Guys, it’s time to come to terms with Governor Brownback’s tax cuts and what they are doing to Kansas.
Actually, the time to come to terms with this dire reality was a few months ago…..years ago…..sigh.
I have been thinking about writing a post like this for a while (and kicking myself for not doing it sooner). So many brilliant people have been sounding these sirens for
months years, and I wasn’t sure what my voice would add to the mix. But recently I have found myself having several conversations with friends about the direction our state is heading. While many people can see things aren’t going well, they are having trouble connecting the dots, and understandably so. The dots weren’t created to be easily connected.
So this is my feeble attempt to reach out to my personal networks with the short and simple of how our governor is ruining our state. Good times! Thanks for stopping by!
How did we get here?
In 2012 & 2013, Governor Brownback signed into law sweeping income tax cuts.
You might be wondering…. “What’s so bad about tax cuts?”
First of all, these tax cuts disproportionally benefit the wealthiest Kansans. While everyone did see an income tax cut (some more than others), the policy also eliminated income taxes completely for 200,000 “small” businesses (which also includes some corporations).
As it currently stands, poor and middle class Kansans carry the heaviest tax burden while those in the top 1% pay the least.
Personally, I saw a ten dollar difference in my paycheck as a result of the initial income tax cuts. Sure, ten dollars more is ten dollars more, but when thought of in terms of what these tax cuts as a whole are actually costing me (more on that later), it’s clear to me that an extra $10 a paycheck is not even close to worth it.
The governor claimed these cuts would “jump start” the economy, while our state was still recovering from the Great Recession. But we’re still twirling our thumbs and waiting for that economic boost.
The reality is that tax cuts for the wealthy do not generate economic growth. And in fact, all we have to show for these reckless cuts is a gigantic deficit to the tune of $1 billion over the next two years, credit downgrades and the slashing of vital government services.
Why does this matter?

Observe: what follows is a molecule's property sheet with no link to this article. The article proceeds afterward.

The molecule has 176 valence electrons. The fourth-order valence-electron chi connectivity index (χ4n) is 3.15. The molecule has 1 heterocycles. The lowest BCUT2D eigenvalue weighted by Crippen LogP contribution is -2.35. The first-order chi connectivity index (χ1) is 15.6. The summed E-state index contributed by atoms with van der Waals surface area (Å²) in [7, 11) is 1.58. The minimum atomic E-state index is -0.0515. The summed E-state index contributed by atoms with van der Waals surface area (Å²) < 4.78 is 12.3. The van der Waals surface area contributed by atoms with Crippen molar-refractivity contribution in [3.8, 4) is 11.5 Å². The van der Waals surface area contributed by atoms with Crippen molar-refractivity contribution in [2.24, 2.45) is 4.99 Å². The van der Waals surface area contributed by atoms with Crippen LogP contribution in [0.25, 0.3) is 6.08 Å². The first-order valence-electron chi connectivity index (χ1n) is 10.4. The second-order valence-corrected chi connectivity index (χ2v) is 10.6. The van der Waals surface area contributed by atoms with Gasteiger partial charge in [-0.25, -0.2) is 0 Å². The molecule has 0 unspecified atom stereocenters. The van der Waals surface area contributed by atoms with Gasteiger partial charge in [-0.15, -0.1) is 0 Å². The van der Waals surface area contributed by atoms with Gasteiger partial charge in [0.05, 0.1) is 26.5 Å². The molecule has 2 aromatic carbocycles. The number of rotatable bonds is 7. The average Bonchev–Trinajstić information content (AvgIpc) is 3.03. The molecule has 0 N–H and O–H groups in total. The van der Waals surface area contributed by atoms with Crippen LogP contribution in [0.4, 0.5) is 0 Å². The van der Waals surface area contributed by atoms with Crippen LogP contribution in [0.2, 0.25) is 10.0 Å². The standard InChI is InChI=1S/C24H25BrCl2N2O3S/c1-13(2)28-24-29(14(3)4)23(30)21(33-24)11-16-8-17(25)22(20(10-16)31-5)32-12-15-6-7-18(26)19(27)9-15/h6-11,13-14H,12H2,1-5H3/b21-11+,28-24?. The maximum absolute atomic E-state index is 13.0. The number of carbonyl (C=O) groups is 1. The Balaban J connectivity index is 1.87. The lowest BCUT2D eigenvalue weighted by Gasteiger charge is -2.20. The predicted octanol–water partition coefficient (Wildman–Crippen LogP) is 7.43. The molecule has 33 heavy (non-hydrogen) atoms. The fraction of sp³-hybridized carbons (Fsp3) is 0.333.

Less Kansans paying less taxes means less revenue for the state to pay its bills. And as we have already seen (which is sadly just the beginning), lawmakers are scrambling to fill the giant hole left in the budget as a result of the tax cuts.
The thought, of course, was that increased job growth and economic activity would fill that hole. But that hasn’t happened. Not even close. And in fact, many economists cautioned against the tax cuts knowing they would not spur job growth and would leave us with a deficit.
Just this year alone, Kansas is facing a $648 million shortfall. As Republican state legislator Don Hineman puts it:
“The entire budgets for public safety and general government could be eliminated and we still would not have eliminated the $648.3 million budget deficit for fiscal year 2016. The budgets for all elected statewide offices and cabinet-level departments could be eliminated, all legislative functions be defunded, highway patrol and KBI abolished, and all state prisoners let out on the streets, and we still would not have totally eliminated the hole in the budget.”
As a result, schools continue to see less funding from the state (in fact the state is cutting funding for education so drastically that it is in violation of the state constitution). As if that isn’t enough, the administration has also hinted at privatizing the state’s pension system for public employees, KPERS. Other government agencies are also cutting back, including those that serve people in great need, such as mental health facilities.
Our state has long depended on a three-pronged approach to taxes which support the state’s services — income, property and sales taxes. Brownback’s ultimate goal is to eliminate the income tax completely. As one of the three tiers becomes eliminated, be prepared for massive increases in the others.
I’ll also put a plug in here briefly about education policy. We are seeing the beginning of efforts to privatize the public education system in Kansas. This has been done and/or attempted in other states. It starts by starving the schools of funding, then criticizing the schools for not performing, then come charters and vouchers, etc. You can find a wealth of information on the privatization of public education, and it’s connection to the American Legislative Exchange Council (ALEC) by visiting Game On For Kansas Schools.
How will this affect young people?
All Kansans should be concerned about the future of our state. As a 20-something young professional, I am especially concerned, and you should be too.
Would you like to own a house someday? Or maybe you already do? Kansas ranks 26th in the country for property tax burden. Expect that to only get worse. If Brownback were truly concerned with the tax burden on Kansans, he would have set his sights on property taxes, not income taxes.